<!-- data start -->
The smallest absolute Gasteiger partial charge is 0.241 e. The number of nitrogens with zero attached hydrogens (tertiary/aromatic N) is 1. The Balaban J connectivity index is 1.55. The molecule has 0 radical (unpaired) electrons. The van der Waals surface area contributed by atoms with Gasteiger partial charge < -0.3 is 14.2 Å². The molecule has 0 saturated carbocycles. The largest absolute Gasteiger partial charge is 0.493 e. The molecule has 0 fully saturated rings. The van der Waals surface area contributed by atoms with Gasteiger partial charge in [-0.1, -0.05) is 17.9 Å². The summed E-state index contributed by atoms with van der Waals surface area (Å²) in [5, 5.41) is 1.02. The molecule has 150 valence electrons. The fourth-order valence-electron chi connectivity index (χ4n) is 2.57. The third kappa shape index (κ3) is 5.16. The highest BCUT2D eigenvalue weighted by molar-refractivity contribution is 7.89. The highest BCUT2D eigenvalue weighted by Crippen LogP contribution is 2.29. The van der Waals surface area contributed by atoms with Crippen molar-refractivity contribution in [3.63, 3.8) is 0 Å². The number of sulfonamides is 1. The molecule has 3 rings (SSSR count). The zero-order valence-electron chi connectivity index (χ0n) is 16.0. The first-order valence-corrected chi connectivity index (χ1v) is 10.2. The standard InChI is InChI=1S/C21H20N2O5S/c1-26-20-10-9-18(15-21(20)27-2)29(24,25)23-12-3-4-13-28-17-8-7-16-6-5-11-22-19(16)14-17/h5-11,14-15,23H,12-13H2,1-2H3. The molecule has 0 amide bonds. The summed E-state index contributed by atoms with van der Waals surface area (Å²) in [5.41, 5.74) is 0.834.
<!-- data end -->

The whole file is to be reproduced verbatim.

The smallest absolute Gasteiger partial charge is 0.241 e. The number of nitrogens with zero attached hydrogens (tertiary/aromatic N) is 1. The Balaban J connectivity index is 1.55. The molecule has 0 radical (unpaired) electrons. The van der Waals surface area contributed by atoms with Gasteiger partial charge < -0.3 is 14.2 Å². The molecule has 0 saturated carbocycles. The largest absolute Gasteiger partial charge is 0.493 e. The molecule has 0 fully saturated rings. The van der Waals surface area contributed by atoms with Gasteiger partial charge in [-0.1, -0.05) is 17.9 Å². The summed E-state index contributed by atoms with van der Waals surface area (Å²) in [5, 5.41) is 1.02. The molecule has 150 valence electrons. The fourth-order valence-electron chi connectivity index (χ4n) is 2.57. The third kappa shape index (κ3) is 5.16. The highest BCUT2D eigenvalue weighted by molar-refractivity contribution is 7.89. The highest BCUT2D eigenvalue weighted by Crippen LogP contribution is 2.29. The van der Waals surface area contributed by atoms with Crippen molar-refractivity contribution in [3.63, 3.8) is 0 Å². The number of sulfonamides is 1. The molecule has 3 rings (SSSR count). The zero-order valence-electron chi connectivity index (χ0n) is 16.0. The first-order valence-corrected chi connectivity index (χ1v) is 10.2. The standard InChI is InChI=1S/C21H20N2O5S/c1-26-20-10-9-18(15-21(20)27-2)29(24,25)23-12-3-4-13-28-17-8-7-16-6-5-11-22-19(16)14-17/h5-11,14-15,23H,12-13H2,1-2H3. The molecule has 0 amide bonds. The summed E-state index contributed by atoms with van der Waals surface area (Å²) in [5.41, 5.74) is 0.834.